Once sealed, a common carrier transports the package to a reclamation facility. The inner liners are then disposed of by using the DEA preferred method of disposal, incineration, rendering the pharmaceuticals non-retrievable. Permanent collection receptacles accept prescription and OTC controlled, non-controlled and over the counter medications; consult each program for a comprehensive list of accepted substances. MedSafe, American Security Cabinets, MedReturn, and RxDrugDropBox are examples of permanent collector receptacles.
Diversion attempts may occur during any part of the disposal process; quality controls need to be put into place to prevent diversion. The disposal cabinet shall be securely fastened to a permanent structure to prevent cabinet displacement. The cabinet should have two different locks to access the content of the cabinet, and the keys shall be placed in a secure location only accessible to authorized staff. Two employees shall be present every time the cabinet is opened. When the cabinet is full and the liner needs to be replaced two employees shall remove the contents and seal the liner immediately. Upon removal the inner liner may only be stored for a maximum of three business days in a securely locked, substantially constructed cabinet or a securely locked room with controlled access until transferred to the common carrier.
Mail-Back programs provide mailing envelopes for patient use. Unwanted medications are placed in prepaid envelopes and sent via designated mail carriers for disposal. Patients are able to privately use these from the convenience of their own home, but they may not be able to dispose of all substances as it will vary by program. A facility may purchase prepaid envelopes and boxes to provide to their patients. They are also sold in pharmacies and may be provided by other entities for consumers to prepare and mail directly from their home. The envelopes are designed to be tamper evident with unique serialization for tracking and destruction. Costs are highly variable based on the number of envelopes used and patients may not understand which medications are eligible. Takeaway Medication Recovery System is one example of a mail-back program.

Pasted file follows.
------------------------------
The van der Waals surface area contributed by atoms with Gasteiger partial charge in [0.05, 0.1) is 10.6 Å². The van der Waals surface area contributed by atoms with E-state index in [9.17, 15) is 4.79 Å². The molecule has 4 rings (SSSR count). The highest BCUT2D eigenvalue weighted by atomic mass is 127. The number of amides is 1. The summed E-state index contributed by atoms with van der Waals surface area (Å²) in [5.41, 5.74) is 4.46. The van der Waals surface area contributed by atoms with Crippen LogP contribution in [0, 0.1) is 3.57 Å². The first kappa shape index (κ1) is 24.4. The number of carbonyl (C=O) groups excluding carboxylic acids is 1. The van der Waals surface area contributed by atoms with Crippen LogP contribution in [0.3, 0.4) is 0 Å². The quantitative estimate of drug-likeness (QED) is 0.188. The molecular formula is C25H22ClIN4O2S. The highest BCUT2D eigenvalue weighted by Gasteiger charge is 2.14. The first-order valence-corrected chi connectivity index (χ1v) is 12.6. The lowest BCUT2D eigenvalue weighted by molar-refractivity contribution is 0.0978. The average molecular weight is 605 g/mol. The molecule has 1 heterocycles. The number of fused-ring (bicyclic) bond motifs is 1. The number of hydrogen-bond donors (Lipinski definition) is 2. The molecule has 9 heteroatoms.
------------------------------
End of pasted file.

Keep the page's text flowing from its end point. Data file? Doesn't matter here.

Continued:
A take-back event is a scheduled day in cooperation with local law enforcement where community members are encouraged to bring their unwanted medications to a specific drop-off location. Registered collectors are not authorized to conduct take-back events. Law enforcement may conduct take-back events at any time. Any person or community group, registrant or non-registrant, may partner with law enforcement to conduct take-back events. Medications are then disposed of in accordance with the Code of Federal Regulations Title 21 part 1317.05. Attention must be given to the types of items accepted, as illicit substances are not accepted. Law enforcement facilities may have permanent drop boxes, but must restrict the type of substances accepted for disposal. If you are interested in participating in a take-back event or searching for locations with ongoing services visit the links below. Be aware that take back events and locations offered by tribal law enforcement may not be listed, so it is important to check locally as well.
- How Phoenix Area is Promoting Safe Medication Disposal in the Community
- National Prescription Drug Take Back Day,- U.S. DOJ Diversion Control Division website - the U.S. Department of Justice, Drug Enforcement Administration (DEA), Diversion Control Division
- Disposal of Controlled Substances - DEA Registrant Disposal, Disposal of Controlled Substances - the Federal Register
- Taking Stock of Medication Wastage Unused Medicines in U.S. Households - report
- Where and How to Dispose of Unused Medicines - U.S. Food and Drug Administration
- Collecting and Disposing of Unwanted Medicines - U.S. Environmental Protection Agency